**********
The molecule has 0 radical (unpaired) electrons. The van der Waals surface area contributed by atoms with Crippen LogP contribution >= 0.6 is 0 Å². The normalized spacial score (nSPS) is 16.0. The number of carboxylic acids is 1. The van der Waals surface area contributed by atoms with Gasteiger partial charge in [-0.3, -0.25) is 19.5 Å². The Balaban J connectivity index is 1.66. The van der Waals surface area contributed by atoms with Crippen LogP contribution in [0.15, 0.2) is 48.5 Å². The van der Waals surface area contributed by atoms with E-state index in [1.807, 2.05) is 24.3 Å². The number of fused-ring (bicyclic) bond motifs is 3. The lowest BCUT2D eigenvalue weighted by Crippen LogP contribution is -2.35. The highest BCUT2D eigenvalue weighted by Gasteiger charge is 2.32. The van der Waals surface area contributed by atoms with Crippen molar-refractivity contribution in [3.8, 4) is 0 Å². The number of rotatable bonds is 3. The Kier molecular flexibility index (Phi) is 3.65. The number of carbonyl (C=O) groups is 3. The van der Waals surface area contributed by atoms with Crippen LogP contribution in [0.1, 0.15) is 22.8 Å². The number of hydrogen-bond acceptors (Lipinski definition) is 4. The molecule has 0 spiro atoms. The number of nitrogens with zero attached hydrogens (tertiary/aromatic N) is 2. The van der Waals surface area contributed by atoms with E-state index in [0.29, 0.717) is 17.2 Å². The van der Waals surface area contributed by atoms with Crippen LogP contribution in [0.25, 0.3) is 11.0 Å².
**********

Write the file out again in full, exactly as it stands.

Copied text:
The molecule has 0 radical (unpaired) electrons. The van der Waals surface area contributed by atoms with Crippen LogP contribution >= 0.6 is 0 Å². The normalized spacial score (nSPS) is 16.0. The number of carboxylic acids is 1. The van der Waals surface area contributed by atoms with Gasteiger partial charge in [-0.3, -0.25) is 19.5 Å². The Balaban J connectivity index is 1.66. The van der Waals surface area contributed by atoms with Crippen LogP contribution in [0.15, 0.2) is 48.5 Å². The van der Waals surface area contributed by atoms with E-state index in [1.807, 2.05) is 24.3 Å². The number of fused-ring (bicyclic) bond motifs is 3. The lowest BCUT2D eigenvalue weighted by Crippen LogP contribution is -2.35. The highest BCUT2D eigenvalue weighted by Gasteiger charge is 2.32. The van der Waals surface area contributed by atoms with Crippen molar-refractivity contribution in [3.8, 4) is 0 Å². The number of rotatable bonds is 3. The Kier molecular flexibility index (Phi) is 3.65. The number of carbonyl (C=O) groups is 3. The van der Waals surface area contributed by atoms with Crippen LogP contribution in [0.1, 0.15) is 22.8 Å². The number of hydrogen-bond acceptors (Lipinski definition) is 4. The molecule has 0 spiro atoms. The number of nitrogens with zero attached hydrogens (tertiary/aromatic N) is 2. The van der Waals surface area contributed by atoms with E-state index in [0.29, 0.717) is 17.2 Å². The van der Waals surface area contributed by atoms with Crippen LogP contribution in [0.25, 0.3) is 11.0 Å².